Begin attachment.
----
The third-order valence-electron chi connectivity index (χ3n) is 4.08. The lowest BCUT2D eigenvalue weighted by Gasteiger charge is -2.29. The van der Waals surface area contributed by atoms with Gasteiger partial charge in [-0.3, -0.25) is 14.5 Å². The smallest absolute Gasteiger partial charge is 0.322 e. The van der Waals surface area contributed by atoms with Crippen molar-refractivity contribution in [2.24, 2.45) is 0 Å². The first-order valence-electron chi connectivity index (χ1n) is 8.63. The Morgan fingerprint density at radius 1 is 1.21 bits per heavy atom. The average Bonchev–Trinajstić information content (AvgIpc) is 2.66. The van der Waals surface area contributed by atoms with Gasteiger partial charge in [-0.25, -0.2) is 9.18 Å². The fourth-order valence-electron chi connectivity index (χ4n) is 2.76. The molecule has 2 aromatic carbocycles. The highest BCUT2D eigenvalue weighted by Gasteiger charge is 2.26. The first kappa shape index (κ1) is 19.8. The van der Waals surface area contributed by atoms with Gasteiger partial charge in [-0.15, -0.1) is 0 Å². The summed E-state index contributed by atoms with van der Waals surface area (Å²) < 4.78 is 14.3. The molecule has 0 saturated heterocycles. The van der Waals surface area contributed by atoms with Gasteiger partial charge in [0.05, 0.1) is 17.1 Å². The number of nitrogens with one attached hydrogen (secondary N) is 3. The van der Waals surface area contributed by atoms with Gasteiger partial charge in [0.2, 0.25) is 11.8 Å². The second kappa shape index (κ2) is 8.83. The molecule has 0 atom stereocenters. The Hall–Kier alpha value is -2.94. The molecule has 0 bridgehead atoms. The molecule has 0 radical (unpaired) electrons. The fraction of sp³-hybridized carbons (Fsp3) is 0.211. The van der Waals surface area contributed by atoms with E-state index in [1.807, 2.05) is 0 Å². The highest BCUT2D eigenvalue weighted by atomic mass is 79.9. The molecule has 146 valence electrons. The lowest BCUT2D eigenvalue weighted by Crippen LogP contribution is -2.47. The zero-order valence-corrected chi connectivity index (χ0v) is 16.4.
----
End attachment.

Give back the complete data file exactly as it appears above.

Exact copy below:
The third-order valence-electron chi connectivity index (χ3n) is 4.08. The lowest BCUT2D eigenvalue weighted by Gasteiger charge is -2.29. The van der Waals surface area contributed by atoms with Gasteiger partial charge in [-0.3, -0.25) is 14.5 Å². The smallest absolute Gasteiger partial charge is 0.322 e. The van der Waals surface area contributed by atoms with Crippen molar-refractivity contribution in [2.24, 2.45) is 0 Å². The first-order valence-electron chi connectivity index (χ1n) is 8.63. The Morgan fingerprint density at radius 1 is 1.21 bits per heavy atom. The average Bonchev–Trinajstić information content (AvgIpc) is 2.66. The van der Waals surface area contributed by atoms with Gasteiger partial charge in [-0.25, -0.2) is 9.18 Å². The fourth-order valence-electron chi connectivity index (χ4n) is 2.76. The molecule has 2 aromatic carbocycles. The highest BCUT2D eigenvalue weighted by Gasteiger charge is 2.26. The first kappa shape index (κ1) is 19.8. The van der Waals surface area contributed by atoms with Gasteiger partial charge in [-0.15, -0.1) is 0 Å². The summed E-state index contributed by atoms with van der Waals surface area (Å²) < 4.78 is 14.3. The molecule has 0 saturated heterocycles. The van der Waals surface area contributed by atoms with Gasteiger partial charge in [0.05, 0.1) is 17.1 Å². The number of nitrogens with one attached hydrogen (secondary N) is 3. The van der Waals surface area contributed by atoms with Gasteiger partial charge in [0.2, 0.25) is 11.8 Å². The second kappa shape index (κ2) is 8.83. The molecule has 0 atom stereocenters. The Hall–Kier alpha value is -2.94. The molecule has 0 bridgehead atoms. The molecule has 0 radical (unpaired) electrons. The fraction of sp³-hybridized carbons (Fsp3) is 0.211. The van der Waals surface area contributed by atoms with E-state index in [1.807, 2.05) is 0 Å². The highest BCUT2D eigenvalue weighted by atomic mass is 79.9. The molecule has 146 valence electrons. The lowest BCUT2D eigenvalue weighted by Crippen LogP contribution is -2.47. The zero-order valence-corrected chi connectivity index (χ0v) is 16.4.